APPLE ROOTSTOCK TRIALS AT THE FACULTY OF HORTICULTURE, UHF BUDAPEST (PRELIMINARY REPORT)
With the aim of testing new apple rootstock selections in local Hungarian ecological conditions, an apple rootstock trial was planted in 1991 with 'Idared', 'Kovelit', 'Gloster', 'Lysgolden' and 'Jonagold' scions budded on 40 rootstocks from the M, MM, Budagovsky, P-, J-TE- and Ottawa series, as well as Jork 9, Alnarp 2, and Malling 9 clones. This paper presents the results of the first five years' growth and yield of these apple trees. Spacing was suited to the rootstock vigor described in the previous literature; for vigorous rootstocks 4.5 x 2.5m, semi-dwarfing 4.5 x 2m, dwarfing 4.5 x 1.5, and extremely dwarfing rootstocks 4.5 x 1m was used. Tree size and yield was measured every year, data were tabulated and statistically analyzed. The size of trees on the different rootstocks was similar to that shown by others in previous literature, except for some new rootstocks. Trees on Ottawa 3 and J-TE-F were dwarf, similar to Malling 9, but trees on J-TE-E were smaller than those of on Malling 9, while trees on J-TE-H were the largest in the group of dwarfing rootstocks. In comparison to the other dwarfing rootstocks, better yield efficiency could be achieved on the rootstocks Malling 9 Pajam 2 and Jork 9. In the local Hungarian conditions, rootstocks with a transitional growth vigor between dwarfing and semi-dwarfing groups like Jork 9 and J-TE-H might have some usefulness. Trees on Jork 9 are characterized by a good branching and fruiting ability. B 9 and B 57–491 showed good productivity and smooth graft unions. Semi-dwarf trees were produced on Malling 26, Malling-Merton 106 and Malling-Merton 111, where the best yield efficiency was shown by MM 111/A. From the medium vigorous group, B 54–118 and Ottawa 8 seem to be promising in Hungary's ecological conditions.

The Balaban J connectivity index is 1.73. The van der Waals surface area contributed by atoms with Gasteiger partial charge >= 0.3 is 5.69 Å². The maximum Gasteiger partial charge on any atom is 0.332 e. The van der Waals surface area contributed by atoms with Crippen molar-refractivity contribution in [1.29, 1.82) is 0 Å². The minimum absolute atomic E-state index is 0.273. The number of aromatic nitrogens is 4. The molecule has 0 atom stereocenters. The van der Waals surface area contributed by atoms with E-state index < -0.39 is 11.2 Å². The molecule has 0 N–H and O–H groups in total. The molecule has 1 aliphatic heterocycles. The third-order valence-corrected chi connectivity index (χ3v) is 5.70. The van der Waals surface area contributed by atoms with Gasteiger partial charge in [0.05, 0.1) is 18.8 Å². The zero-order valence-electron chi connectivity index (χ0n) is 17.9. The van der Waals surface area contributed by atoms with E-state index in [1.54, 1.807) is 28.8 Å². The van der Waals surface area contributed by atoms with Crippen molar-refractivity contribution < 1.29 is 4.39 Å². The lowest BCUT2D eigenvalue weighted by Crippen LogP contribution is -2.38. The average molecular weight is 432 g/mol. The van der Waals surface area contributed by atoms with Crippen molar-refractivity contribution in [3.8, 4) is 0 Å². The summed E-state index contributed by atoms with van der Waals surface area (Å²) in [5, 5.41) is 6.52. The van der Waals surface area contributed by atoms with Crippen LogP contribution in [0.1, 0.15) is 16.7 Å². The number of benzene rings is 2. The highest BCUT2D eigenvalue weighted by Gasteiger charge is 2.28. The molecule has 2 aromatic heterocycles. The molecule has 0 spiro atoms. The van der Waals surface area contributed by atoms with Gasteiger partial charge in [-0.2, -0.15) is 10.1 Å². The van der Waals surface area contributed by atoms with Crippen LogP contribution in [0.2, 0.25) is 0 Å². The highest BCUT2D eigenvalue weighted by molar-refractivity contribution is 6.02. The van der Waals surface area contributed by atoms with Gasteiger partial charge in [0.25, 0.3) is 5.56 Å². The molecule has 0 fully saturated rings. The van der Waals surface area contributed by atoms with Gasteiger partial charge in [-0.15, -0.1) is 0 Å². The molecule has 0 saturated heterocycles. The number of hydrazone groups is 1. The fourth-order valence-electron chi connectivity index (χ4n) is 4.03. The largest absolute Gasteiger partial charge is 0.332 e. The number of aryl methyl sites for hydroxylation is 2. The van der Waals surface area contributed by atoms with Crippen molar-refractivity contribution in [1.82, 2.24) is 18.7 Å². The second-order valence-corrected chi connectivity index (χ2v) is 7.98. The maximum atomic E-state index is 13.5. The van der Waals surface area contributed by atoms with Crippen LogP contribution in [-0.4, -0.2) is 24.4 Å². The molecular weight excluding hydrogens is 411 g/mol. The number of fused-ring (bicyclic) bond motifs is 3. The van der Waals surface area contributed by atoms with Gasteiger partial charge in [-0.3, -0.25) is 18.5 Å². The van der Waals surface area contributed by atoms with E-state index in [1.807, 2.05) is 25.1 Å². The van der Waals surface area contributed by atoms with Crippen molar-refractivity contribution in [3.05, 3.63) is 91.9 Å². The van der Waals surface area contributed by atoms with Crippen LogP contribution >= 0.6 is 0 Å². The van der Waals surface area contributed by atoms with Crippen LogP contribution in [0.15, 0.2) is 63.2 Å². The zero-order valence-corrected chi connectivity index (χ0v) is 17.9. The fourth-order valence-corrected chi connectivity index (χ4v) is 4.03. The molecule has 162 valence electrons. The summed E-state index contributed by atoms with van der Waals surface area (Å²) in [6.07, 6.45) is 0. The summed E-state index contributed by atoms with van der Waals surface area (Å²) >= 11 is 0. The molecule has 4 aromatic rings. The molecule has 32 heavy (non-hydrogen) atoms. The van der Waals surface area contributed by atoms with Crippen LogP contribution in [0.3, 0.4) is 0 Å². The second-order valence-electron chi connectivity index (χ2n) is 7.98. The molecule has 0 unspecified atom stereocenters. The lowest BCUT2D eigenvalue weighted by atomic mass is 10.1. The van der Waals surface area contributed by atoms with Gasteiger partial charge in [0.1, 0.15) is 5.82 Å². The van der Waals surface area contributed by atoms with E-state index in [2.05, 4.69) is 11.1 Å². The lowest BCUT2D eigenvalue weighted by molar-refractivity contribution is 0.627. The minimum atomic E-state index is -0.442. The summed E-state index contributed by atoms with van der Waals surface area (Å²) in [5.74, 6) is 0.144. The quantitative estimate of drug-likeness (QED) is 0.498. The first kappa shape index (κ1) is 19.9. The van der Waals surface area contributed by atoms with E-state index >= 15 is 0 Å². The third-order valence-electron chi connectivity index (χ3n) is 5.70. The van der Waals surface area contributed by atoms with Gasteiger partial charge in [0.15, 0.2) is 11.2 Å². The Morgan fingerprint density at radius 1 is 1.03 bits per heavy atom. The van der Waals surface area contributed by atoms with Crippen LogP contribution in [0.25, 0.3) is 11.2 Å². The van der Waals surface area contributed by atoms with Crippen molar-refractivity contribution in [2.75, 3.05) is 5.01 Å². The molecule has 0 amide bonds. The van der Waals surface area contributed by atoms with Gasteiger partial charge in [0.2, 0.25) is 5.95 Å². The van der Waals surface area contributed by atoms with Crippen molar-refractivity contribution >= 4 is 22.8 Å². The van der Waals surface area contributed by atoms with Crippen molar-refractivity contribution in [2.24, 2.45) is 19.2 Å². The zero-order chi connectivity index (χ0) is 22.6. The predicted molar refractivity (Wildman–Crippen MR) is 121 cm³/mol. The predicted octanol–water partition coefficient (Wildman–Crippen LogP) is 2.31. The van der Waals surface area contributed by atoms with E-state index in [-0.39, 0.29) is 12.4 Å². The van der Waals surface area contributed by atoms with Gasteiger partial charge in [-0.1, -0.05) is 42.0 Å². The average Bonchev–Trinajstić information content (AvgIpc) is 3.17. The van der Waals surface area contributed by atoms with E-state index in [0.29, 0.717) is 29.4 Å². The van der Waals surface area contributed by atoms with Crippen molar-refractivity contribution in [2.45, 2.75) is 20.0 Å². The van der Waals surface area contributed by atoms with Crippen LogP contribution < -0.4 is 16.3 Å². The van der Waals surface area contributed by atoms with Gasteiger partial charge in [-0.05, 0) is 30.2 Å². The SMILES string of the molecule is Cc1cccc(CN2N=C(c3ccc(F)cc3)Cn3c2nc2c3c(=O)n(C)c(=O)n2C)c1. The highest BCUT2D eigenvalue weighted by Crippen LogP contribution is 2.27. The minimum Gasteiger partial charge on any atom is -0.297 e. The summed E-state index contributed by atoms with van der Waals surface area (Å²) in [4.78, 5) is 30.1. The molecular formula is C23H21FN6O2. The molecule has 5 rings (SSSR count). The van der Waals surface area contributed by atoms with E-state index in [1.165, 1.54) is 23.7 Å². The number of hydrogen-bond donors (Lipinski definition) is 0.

Hrotkó, K., Magyar, L. and Hanusz, B. (1997). APPLE ROOTSTOCK TRIALS AT THE FACULTY OF HORTICULTURE, UHF BUDAPEST (PRELIMINARY REPORT). Acta Hortic. 451, 153-160
growth reduction, tree size, productivity